The very idea of Roland Emmerich making a movie about the authorship of Shakespeare’s plays is enough to spark laughter, but the end result is a handsomely staged period piece.
For those not familiar with the Shakespeare authorship question, it goes a little something like this: how could a man who didn’t go to Oxford or Cambridge write some of the greatest works of literature of all time?
Throw in the fact that little is known about certain aspects of his life and you have a vacuum into which a well-oiled conspiracy can grow, the principal one being that the Earl of Oxford wrote the plays, which this film uses as a dramatic device.
But like those ideas it has an alarmingly large number of supporters, including Mark Twain, Sigmund Freud and even actors like Derek Jacobi and Mark Rylance, who both have small roles in this film.
Although not an expert on the period, I have yet to see any compelling evidence that proves Shakespeare didn’t write the works attributed to him and tend to trust scholars such as Stanley Wells, Stephen Greenblatt and Jonathan Bate, who have written and spoken at length about how the man from Stratford did actually write the famous plays and poems.
Which brings us to Roland Emmerich’s new film, which arrived in UK and US cinemas this weekend amidst a predictable blizzard of stories about the ‘controversy’ surrounding this film with several critics scoffing loudly at it.
In fact Sony Pictures seemed to have staged a deeply misguided marketing campaign, baiting those upset with the premise of the film.
As of this weekend it hasn’t worked as early tracking suggests younger audiences have more problem with the ambitious jigsaw puzzle script than they do with the authorship question.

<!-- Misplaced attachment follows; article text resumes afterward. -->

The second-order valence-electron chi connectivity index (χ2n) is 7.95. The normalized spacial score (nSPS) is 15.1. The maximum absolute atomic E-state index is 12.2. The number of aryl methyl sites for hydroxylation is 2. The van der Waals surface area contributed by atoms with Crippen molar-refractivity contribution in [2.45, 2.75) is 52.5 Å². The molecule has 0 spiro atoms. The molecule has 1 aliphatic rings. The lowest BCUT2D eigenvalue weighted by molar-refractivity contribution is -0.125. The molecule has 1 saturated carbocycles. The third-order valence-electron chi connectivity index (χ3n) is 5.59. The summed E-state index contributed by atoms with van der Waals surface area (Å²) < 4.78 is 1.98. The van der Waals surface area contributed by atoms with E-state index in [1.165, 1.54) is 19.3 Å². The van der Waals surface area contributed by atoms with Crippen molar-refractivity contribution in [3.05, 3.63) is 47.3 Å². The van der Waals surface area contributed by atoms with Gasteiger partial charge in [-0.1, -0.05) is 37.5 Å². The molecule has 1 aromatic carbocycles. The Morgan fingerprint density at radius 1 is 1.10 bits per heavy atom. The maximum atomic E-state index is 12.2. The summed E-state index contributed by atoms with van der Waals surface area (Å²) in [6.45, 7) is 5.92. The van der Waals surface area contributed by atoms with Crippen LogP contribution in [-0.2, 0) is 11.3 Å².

This has meant that they have scaled back the release of the film and their hopes of award season success seem limited to the technical categories.
All of this is a shame because Anonymous is a highly accomplished film, even if the phony debate surrounding it leaves a lot to be desired.
It goes back to the script John Orloff first wrote in the 1990s, which was originally shelved because of the success of Shakespeare in Love and later postponed in 2005 when Emmerich was going to direct it.
By this point he had earned enough money for the studio system with his apocalyptic blockbusters – Indpendence Day (1996), The Day After Tomorrow (2004) and 2012 (2009) – to attempt a pet project like this.
He’d always been an admirer of the script, which cleverly fuses Elizabethan literary and political conspiracies, whilst simultaneously reflecting very Shakespearean themes such as appearence and reality, the passage of time and the realities of power.
Opening with a modern day prologue (like Henry V) which takes the premise that Shakespeare was a fraud, it employs an ambitious flashback structure that goes between the succession crisis at the end of the Elizabethan era and the earlier events which led to the creation of plays which reflected both the politics of the time and would burn brightly for centuries to come.